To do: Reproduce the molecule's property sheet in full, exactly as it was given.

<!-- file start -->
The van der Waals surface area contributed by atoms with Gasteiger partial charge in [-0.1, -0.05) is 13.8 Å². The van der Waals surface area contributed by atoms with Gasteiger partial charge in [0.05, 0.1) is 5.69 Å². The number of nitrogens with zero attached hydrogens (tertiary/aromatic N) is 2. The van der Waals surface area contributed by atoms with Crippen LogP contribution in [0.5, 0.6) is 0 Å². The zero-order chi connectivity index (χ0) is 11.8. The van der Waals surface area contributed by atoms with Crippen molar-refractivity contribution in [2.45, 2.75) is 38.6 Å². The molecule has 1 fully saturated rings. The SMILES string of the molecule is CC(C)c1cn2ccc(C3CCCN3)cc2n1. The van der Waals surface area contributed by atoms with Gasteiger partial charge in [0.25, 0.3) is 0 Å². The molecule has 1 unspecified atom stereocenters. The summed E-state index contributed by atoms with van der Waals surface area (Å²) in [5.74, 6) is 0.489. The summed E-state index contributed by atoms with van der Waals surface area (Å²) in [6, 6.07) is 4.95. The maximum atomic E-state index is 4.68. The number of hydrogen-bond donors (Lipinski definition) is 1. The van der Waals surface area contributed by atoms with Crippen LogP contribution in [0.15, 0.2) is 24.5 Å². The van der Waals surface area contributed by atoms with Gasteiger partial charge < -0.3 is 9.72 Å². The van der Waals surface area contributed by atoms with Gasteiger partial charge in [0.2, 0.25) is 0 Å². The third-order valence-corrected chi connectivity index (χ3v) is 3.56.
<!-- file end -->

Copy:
The van der Waals surface area contributed by atoms with Gasteiger partial charge in [-0.1, -0.05) is 13.8 Å². The van der Waals surface area contributed by atoms with Gasteiger partial charge in [0.05, 0.1) is 5.69 Å². The number of nitrogens with zero attached hydrogens (tertiary/aromatic N) is 2. The van der Waals surface area contributed by atoms with Crippen LogP contribution in [0.5, 0.6) is 0 Å². The zero-order chi connectivity index (χ0) is 11.8. The van der Waals surface area contributed by atoms with Crippen molar-refractivity contribution in [2.45, 2.75) is 38.6 Å². The molecule has 1 fully saturated rings. The SMILES string of the molecule is CC(C)c1cn2ccc(C3CCCN3)cc2n1. The van der Waals surface area contributed by atoms with Gasteiger partial charge in [0.25, 0.3) is 0 Å². The molecule has 1 unspecified atom stereocenters. The summed E-state index contributed by atoms with van der Waals surface area (Å²) in [5.74, 6) is 0.489. The summed E-state index contributed by atoms with van der Waals surface area (Å²) in [6, 6.07) is 4.95. The maximum atomic E-state index is 4.68. The number of hydrogen-bond donors (Lipinski definition) is 1. The van der Waals surface area contributed by atoms with Crippen LogP contribution in [0.15, 0.2) is 24.5 Å². The van der Waals surface area contributed by atoms with Gasteiger partial charge < -0.3 is 9.72 Å². The van der Waals surface area contributed by atoms with Gasteiger partial charge in [0.2, 0.25) is 0 Å². The third-order valence-corrected chi connectivity index (χ3v) is 3.56.